Spent this weekend at the Spring 2008 Pacific Northwest Software Symposium. Here are my notes (trimmed down to whatever I felt was new & noteworthy to me) and some general comments about the event.


These are the sessions I attended:

  • TestNG with Code Coverage (Howard Lewis Ship)
  • Groovy: Metaprogramming (Scott Davis)
  • Professional Java UI Development with Eclipse RCP (Brian Sam-Bodden)
  • The Busy Java Developers Guide to Concurrency (Ted Neward)
  • Code Metrics & Analysis for Agile Projects (Neal Ford)
  • Building Web Apps with Spring OSGi (Craig Walls)
  • The Busy Developer’s Guide to Debugging (Ted Neward)
  • The Busy Developer’s Guide to Monitoring (Ted Neward)
  • The Busy Developer’s Guide to Scala (Ted Neward)
  • The Busy Developer’s Guide to Hacking on the JVM (Ted Neward)


Test coverage should at least be 85% as there is often a significant number of bugs that are flushed out when you cross that threshold. But if you don’t aim for 100% coverage, there is the risk that you start copping out on testing the most difficult code!

When using the EclEmma Eclipse plug-in for gathering code coverage statistics, set up separate build output folders – otherwise unit tests are included in the statistics (even if the unit test source folder is not selected).

Cobertura generates somewhat better code coverage statistics than EMMA, but lacks an IDE plug-in.

Maven is a great idea, but using it for your project can be “like living with a dangerous psychopath” – it behaves when showing it to other people, but you never know when it will turn on you….

Ant has a presetdef task that allows you to create an alias for a task, and set default attribute values.

TestNG can be used both for unit and for functional tests. Test “groups” can distinguish the two (quirk: can’t directly select all tests that are not in a group). TestNG creates only one instance of each test class. TestNG can run tests in parallel (either at the class or at the method level). There is an @DataProvider mechanism that can return either an array of test data or an iterator. TestNG can run JUnit tests! Can also run Selenium RC from TestNG – check the Tapestry test code.

New Groovy language features don’t require new Java versions. This may be attractive for people who are stuck with old versions of Java. Groovy even allows addition and modification of all methods at runtime via its ExpandoMetaClass, e.g. String.metaClass.foo = { -> delegate.toUppercase() }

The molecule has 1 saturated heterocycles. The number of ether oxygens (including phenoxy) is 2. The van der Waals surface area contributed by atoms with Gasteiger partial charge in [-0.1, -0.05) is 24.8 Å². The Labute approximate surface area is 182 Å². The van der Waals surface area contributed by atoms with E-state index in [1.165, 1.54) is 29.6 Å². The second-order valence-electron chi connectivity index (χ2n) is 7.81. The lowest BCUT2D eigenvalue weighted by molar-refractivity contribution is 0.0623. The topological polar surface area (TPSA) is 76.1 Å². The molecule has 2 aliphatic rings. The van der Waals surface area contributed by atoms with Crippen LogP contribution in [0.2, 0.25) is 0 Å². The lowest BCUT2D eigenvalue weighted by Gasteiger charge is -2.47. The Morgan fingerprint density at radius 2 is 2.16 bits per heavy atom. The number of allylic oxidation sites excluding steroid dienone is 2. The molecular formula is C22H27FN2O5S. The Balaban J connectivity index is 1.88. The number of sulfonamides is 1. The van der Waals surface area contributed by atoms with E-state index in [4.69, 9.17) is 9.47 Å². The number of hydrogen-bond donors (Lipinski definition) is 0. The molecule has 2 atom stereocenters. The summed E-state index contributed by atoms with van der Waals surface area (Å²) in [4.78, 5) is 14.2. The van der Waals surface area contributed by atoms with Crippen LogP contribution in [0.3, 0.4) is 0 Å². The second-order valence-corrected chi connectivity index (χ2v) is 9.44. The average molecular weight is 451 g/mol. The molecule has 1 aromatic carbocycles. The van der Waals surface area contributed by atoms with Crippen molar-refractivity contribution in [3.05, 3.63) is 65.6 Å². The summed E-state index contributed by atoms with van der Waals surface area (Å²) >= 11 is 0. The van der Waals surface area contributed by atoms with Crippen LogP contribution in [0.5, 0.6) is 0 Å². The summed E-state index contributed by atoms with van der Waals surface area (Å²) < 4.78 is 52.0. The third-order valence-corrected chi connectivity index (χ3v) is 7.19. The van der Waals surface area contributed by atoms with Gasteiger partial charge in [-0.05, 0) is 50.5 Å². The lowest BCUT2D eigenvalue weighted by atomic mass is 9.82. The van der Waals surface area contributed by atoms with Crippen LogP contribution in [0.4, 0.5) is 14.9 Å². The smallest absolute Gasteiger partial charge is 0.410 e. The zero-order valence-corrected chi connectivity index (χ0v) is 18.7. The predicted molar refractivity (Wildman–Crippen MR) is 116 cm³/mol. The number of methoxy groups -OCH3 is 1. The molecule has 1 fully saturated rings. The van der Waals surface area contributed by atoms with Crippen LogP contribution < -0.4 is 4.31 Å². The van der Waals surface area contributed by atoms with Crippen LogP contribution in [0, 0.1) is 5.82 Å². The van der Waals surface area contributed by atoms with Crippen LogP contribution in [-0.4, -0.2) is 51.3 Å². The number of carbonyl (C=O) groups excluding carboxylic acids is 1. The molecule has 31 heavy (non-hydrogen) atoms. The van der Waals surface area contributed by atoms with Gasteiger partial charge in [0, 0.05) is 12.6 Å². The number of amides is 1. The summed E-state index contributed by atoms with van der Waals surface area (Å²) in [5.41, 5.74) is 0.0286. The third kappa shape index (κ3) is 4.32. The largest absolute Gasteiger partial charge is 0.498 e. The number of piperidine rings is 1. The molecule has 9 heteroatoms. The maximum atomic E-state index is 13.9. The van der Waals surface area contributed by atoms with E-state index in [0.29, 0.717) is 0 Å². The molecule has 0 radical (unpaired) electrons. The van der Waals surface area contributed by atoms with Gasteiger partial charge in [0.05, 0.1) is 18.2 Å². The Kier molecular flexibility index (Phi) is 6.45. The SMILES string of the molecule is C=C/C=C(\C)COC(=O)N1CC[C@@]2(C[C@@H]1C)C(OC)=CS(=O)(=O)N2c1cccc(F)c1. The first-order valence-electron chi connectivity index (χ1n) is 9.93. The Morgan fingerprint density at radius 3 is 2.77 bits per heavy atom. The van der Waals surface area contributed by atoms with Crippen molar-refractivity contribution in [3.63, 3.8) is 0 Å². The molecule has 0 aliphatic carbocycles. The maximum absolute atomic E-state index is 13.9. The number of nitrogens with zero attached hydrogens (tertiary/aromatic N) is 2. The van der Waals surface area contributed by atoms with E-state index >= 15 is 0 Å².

A JVM may map threads n:m at the OS level.

Schedulers may do “priority inversion” when a low priority thread holds a lock required by a high priority thread.

Build-specific deltas are more interesting than absolute numbers when looking at code metrics.

The “teddy bear” debugging technique: Explain the problem to a teddy bear! Often you’ll realize what the problem is before you need to go bother a colleague…

Should declare unchecked exceptions.

-XX:OnOutOfMemoryError=cmd sets a command that is run when we run out of memory.

-XX:TraceClassLoading shows where classes are loaded from.

The extconflict tool (shipped with Sun’s Java) detects duplicate classes in lib/ext.

Heisenberg principal: Monitoring a system always influences it (e.g. garbage collection activity due to jconsole connection).

jconsole has a scripting plugin. Also consider using Groovy for scripting tasks.

Scala is an (impure) functional language. Functional languages are great for concurrent programming (immutable objects, use of “actors” etc). But Scala won’t be ready for production use this year (or even next year). Get the book!

Reflection can be used to read (and set) private fields, even in core classes such as java.lang.String! Going one step further: We can provide our own String implementation (use -Xbootclasspath=...).


Most of the talks were at a level of detail that if you happened to have read a book on the topic you weren’t likely to learn a lot. Nevertheless you were bound to pick up some useful stuff as (most of) the speakers were clearly not only quite experienced but also great speakers. Ideally you’d have the number one expert on each topic give the talk, but I realize that isn’t practical… Despite the “No Fluff” branding there was a lot of talk about how we all need to be “agile” etc. Nevertheless I think everyone managed to keep their feet on the ground, and in any case their were sufficient technical talks. Not to mention the food and free stuff :-)